On June 1, there was a high-level conference organized by the alumni of the three most prestigious business schools in France, HEC, ESSEC and ESCP Europe, whose title was “How to run an insurance company in the context of digital, societal and regulatory transformation?” The most burning issues were addressed with depth and perspective, including issues relating to the impact of digital revolution, the clash of generations and the new playground imposed by Solvency 2 on insurance.
The three major French insurers, AXA, Allianz and Generali, compete to operate as quickly as possible while the digital transformation of their business lines and organizations face an environment of increased uncertainty and threats from the emergence of new competitors—GAFA (Google, Apple, Facebook and Amazon) or startups—which have mastered the art of customer relationship.
Should we fear Google or an insurtech?
According to many insurers, GAFA may be strong competitors for insurance companies. Indeed, they have undeniably strong assets: a market capitalization among the highest, expertise not only in customer experience but also in algorithms and data and a very high level of agility. What would be similar to Google – the first advertising agency of the Internet – in a rich yet complex industry like insurance, which is highly regulated and whose confidence is only acquired after many years and millions of dollars of investment?
See also: 8 Exemplars of Insurtech Innovation
The insurtech? Besides Oscar and Lemonade, which are true insurers, the vast majority of insurtechs are brokers that cannot work without an insurer’s support. And even if some startups succeeded, it would take time, and they would not be independent for quite some time.
Where is the real threat? In 2035, we might see a world with little risk
As we know, the heart of the insurer’s business is risk management. However, technological innovations will likely reduce risk levels significantly.
According to a KPMG report on autonomous cars, there could be as much as an 80% reduction in car accident frequency by 2040 if auto and safety trends continue. Another example suggests a scenario where the personal auto insurance sector could shrink to 40% of its current size.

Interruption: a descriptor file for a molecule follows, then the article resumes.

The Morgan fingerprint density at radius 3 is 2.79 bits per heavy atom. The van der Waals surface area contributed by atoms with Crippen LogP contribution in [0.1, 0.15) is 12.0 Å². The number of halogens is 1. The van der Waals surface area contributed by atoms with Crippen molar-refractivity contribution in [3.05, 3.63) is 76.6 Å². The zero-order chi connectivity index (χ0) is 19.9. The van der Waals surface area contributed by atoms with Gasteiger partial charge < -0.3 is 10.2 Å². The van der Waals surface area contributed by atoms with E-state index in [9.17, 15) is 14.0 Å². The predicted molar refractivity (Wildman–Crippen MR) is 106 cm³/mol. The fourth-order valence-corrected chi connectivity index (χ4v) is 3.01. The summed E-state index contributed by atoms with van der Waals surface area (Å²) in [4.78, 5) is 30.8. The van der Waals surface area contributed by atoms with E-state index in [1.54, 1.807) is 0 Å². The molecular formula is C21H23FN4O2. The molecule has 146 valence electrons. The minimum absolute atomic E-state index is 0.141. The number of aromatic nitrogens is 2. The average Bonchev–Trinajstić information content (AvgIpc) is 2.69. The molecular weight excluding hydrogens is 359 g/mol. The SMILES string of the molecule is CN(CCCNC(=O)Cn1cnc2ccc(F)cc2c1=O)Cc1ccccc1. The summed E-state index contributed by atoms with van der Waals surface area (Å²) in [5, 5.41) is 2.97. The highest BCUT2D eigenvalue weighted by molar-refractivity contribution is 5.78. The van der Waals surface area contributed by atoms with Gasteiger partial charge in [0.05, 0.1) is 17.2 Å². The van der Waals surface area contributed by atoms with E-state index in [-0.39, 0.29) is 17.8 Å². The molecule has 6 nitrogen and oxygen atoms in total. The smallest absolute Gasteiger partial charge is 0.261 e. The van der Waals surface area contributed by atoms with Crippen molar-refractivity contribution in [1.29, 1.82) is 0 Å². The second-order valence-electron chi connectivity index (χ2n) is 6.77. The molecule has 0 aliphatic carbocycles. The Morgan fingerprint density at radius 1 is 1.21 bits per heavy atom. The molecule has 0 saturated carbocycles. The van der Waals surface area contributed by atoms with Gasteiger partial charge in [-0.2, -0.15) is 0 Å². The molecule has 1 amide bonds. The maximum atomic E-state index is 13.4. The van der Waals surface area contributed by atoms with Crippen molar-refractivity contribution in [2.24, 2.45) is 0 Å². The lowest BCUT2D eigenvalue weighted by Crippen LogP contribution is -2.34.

According to Ray Kurzweil, director of engineering at Google and futurist, we will reach a point around 2029 when medical technologies will add a year to people’s life expectancies. Some believe that the adoption of these innovations will be hindered by people’s refusal to allow invasion of privacy. However, another could argue that, who would hesitate to provide more personal data, such as DNA, if that person was guaranteed, in exchange, an additional 20 years of life?
Connected homes that are bristling with sensors inside and out and that also populate smart cities of tomorrow, could contribute to a decline in claims by 43% by the year 2025, according to McKinsey.
Whether for life or P&C, over the next 20 years the risk level will significantly decrease, which will result in a drastic reduction in the value of the insurance market.
The twilight of insurers?
Can we therefore announce the end of the insurance industry? Certainly not. However, the share of insurance and the income of insurers could drop significantly. To maintain the same level of business will require finding new sources of profit.
From insurers to “preventers”
Indeed, the insurer of tomorrow will be one that will transform its business model around prevention and become a prevention specialist. The decrease in risk will become a major challenge that will require considerable investments in people, infrastructure and technology. New prevention services charged on a subscription basis will likely be the new source of margin for insurers. One can imagine that the new standard of performance for the new model of “Prevention as a Service” will be the ratio of prevention fees to insurance premiums. Then, we will see the complete reversal of the traditional business model.
See also: Insurtech: One More Sign of Renaissance
The question that then arises is: Should a manager of an insurance company not make the leap and skip the step of digital processing in an insurance context to strive for refocusing its business model around prevention?